Timing is everything. 

 After purging my e-folder of a July 2021, US Government Accountability Office Report to Congressional Requesters, “MILITARY VEHICLES. Army and Marine Corps Should Take Additional Actions to Mitigate and Prevent Training Accidents,” within days MS&T posted content on several, forward-leaning technology developments in the military driving training sector.   

This April, XR Training was awarded a production agreement through an Other Transaction Agreement (OTA) with Consortium Management Group, Inc. (CMG) on behalf of Consortium for Command, Control and Communications in Cyberspace (C5) with the US Marine Corps to develop a driver training system for the new Amphibious Combat Vehicle

The ACV is deployment ready and gains a much-needed boost to its training system. Attributes of the new driver training system were highlighted by the author this past December and in the contract announcement article.

Also, this April, Babcock announced its investment in an R&D project to support the future of military driver training. The company signed an agreement with VRAI, Novatech and Bohemia to investigate how technology can be used to create training environments at scale which are: focused on the user experience; insight intensive; and can be used to train quickly, effectively and reach competence at accelerated rates.

A Risky Environment 

The defense-industry team is expanding its efforts to improve service driver training skills with good reasons. 

The above, cited GAO report noted that a lack of adequate driver training and a failure to implement safety practices were the most common causes of Army and Marine Corps vehicle rollovers over the last decade. The document showed there were 3,753 tactical vehicle accidents from noncombat scenarios and 123 resulting military deaths from 2010 to 2019. Nowhere in the GAO report or the review/endorsing letters by US DoD chains-of-command was there a recommendation to offload driver training from live vehicles into legacy-era simulators and related training devices, nor the suggestion to advance R&D in this learning field. Rather, the report, while well-researched and written, focused on bureaucratic-leaning solutions: increasing the capacity of training ranges and areas to better conduct vehicle training; strengthening operator licensing; and like tasks. 

Mikaela Green, Through Life Training Capability Director for Babcock, shared her insights with MS&T from the perspective of Babcock International Group delivering multiple training contracts involving driver training for both UK MoD and the emergency services. “From our own observations, customer feedback and engagement with subject experts, we believe that training would benefit from greater utilization of driver simulation to teach a variety of hazard perception scenarios within a safe environment. Our aim is to undertake testing and experimentation to address areas where our customers have identified problems and determine where learning technology would provide possible solutions. Examples include off-road driving on hard clay surfaces, simulation of a tire blowout whilst driving, navigating heavy traffic in urban areas under blue lights and sirens, and the ability to drive various vehicle variations in different condition and terrains.”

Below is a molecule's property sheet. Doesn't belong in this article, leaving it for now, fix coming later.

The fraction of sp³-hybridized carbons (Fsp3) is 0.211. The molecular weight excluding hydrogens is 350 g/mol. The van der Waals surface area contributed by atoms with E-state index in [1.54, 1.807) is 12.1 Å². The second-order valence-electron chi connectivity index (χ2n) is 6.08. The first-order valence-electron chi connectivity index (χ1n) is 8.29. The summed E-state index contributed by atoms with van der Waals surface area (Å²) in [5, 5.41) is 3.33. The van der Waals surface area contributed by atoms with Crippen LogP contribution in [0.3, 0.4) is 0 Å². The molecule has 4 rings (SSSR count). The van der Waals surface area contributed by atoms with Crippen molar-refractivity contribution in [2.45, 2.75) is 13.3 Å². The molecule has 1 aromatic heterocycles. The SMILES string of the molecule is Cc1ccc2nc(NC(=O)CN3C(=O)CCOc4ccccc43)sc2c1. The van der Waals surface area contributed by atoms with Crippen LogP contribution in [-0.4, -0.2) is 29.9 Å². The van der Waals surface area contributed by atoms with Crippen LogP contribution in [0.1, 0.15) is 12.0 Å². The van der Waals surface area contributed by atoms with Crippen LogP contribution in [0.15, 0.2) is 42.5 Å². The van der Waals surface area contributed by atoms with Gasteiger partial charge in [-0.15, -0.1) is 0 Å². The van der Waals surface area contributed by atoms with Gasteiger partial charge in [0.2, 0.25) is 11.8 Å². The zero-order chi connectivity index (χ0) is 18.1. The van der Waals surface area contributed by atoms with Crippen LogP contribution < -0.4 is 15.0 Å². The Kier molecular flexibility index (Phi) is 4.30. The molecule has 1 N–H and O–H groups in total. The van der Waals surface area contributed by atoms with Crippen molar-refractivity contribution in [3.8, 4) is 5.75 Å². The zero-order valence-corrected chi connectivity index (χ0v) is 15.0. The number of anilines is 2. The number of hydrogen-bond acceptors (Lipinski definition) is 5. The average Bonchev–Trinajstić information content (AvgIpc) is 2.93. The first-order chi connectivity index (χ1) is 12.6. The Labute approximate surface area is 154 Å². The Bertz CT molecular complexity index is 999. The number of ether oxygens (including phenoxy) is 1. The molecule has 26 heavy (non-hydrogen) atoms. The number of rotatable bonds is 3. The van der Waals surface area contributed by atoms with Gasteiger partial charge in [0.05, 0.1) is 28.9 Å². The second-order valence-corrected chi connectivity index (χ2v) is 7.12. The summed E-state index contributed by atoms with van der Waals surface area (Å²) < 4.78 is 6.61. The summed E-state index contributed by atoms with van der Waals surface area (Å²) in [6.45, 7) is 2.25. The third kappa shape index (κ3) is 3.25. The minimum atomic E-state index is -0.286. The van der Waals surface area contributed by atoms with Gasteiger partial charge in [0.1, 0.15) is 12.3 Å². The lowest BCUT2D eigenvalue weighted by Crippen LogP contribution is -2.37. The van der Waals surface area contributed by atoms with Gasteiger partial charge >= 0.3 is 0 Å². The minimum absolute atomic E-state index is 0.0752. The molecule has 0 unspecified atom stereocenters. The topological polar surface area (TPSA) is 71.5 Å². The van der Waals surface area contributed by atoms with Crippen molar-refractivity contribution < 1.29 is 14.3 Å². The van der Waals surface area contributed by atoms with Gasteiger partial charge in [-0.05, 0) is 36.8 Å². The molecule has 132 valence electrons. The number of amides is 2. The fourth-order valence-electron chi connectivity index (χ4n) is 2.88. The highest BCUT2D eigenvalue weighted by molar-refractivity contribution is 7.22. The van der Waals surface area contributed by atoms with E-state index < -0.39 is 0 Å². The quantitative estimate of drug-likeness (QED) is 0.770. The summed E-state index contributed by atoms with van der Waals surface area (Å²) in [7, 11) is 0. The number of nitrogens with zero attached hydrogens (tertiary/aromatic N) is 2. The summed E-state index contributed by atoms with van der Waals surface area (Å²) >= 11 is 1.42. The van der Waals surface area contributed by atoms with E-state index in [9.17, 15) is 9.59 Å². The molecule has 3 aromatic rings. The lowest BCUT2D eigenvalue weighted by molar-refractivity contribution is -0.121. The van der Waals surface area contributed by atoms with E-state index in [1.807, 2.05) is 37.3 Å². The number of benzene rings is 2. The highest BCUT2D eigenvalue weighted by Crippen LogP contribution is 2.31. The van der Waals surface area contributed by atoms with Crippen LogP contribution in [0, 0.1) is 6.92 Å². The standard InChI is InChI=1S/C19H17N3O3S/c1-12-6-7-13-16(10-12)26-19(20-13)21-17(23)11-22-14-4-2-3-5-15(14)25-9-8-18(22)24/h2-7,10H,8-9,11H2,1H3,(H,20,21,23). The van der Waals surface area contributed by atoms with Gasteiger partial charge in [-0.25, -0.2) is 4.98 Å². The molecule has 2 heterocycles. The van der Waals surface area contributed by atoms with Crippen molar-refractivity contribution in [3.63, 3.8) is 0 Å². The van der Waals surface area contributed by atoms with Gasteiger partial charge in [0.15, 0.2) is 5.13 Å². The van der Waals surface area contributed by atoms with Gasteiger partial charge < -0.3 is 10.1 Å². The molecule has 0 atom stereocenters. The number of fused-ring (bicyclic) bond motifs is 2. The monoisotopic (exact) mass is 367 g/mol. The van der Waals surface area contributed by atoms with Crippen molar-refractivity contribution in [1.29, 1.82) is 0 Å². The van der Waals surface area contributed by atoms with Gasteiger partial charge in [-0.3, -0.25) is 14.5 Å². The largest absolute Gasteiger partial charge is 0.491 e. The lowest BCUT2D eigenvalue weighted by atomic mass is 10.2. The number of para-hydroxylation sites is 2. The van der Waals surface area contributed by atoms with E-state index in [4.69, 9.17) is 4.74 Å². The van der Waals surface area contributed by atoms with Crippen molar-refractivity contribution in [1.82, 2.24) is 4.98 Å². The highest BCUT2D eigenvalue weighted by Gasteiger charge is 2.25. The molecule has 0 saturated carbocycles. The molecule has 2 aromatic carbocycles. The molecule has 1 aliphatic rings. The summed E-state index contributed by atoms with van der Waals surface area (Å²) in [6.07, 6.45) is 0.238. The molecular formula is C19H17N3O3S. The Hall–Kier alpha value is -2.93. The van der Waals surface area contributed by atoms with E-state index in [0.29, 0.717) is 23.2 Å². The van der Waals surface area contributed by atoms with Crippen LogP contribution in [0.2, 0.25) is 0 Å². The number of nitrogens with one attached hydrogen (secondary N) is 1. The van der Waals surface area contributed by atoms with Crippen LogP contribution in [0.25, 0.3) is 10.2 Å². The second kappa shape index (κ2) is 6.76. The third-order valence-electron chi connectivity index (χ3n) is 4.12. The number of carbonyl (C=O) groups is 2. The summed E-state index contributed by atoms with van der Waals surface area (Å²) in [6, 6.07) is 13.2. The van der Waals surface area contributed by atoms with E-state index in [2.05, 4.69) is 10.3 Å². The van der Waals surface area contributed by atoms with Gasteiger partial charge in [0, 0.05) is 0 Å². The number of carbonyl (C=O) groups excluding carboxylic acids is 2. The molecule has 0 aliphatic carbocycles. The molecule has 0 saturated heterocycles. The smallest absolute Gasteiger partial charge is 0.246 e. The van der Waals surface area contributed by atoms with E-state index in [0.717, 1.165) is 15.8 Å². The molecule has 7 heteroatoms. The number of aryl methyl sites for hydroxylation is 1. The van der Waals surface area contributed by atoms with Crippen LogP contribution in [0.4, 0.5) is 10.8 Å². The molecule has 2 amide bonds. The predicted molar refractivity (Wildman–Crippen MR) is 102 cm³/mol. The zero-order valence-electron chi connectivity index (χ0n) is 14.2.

The Babcock executive added a bit of elucidation to the company’s recent contract announcement, noting VRAI, who, in partnership with Novatech Ltd, Varjo for VR headsets and BISim for VBS4 software, will design and deliver a VR/hard synthetic simulation capability. VRAI’s HEAT data analytics and insights tool will be critical to the success of evidencing and influencing future decisions regarding the use of driver simulation. “Additionally, we are collaborating with the UK’s Transport Research Laboratory (TRL) and academia such as Cranfield University to ensure that our focus and research align with industry needs.”  

Green significantly added, “this exciting project is expected to deliver the driver simulator solution in the summer of 2024, followed by a period of research and design of credible training scenarios. Babcock expect to have a full demo capability by late summer 2024 and to showcase it at IT2EC 2025.”

Niall Campion, Managing Director for Product & Customers at VRAI, provided another perspective on the scope of the project’s enabling technologies, telling MS&T, at VRAI, we believe that data is the untapped resource in simulation training and have developed HEAT to turn this resource into actionable insights. “We are delighted to be able to work with Babcock to bring this pioneering technology to driver training. By capturing structured training data, the project team will not only be able to assess individual trainee performance, but also that of the simulator in general, providing objective, actionable insights when considering the potential future impact of the research,” he concluded. 

On MS&T’s Watch List

The USMC ACV simulator system and Babcock’s defense driver project are two instances of efforts to advance the quality of military training programs. MS&T will be following and commenting on other efforts in the S&T sector.      

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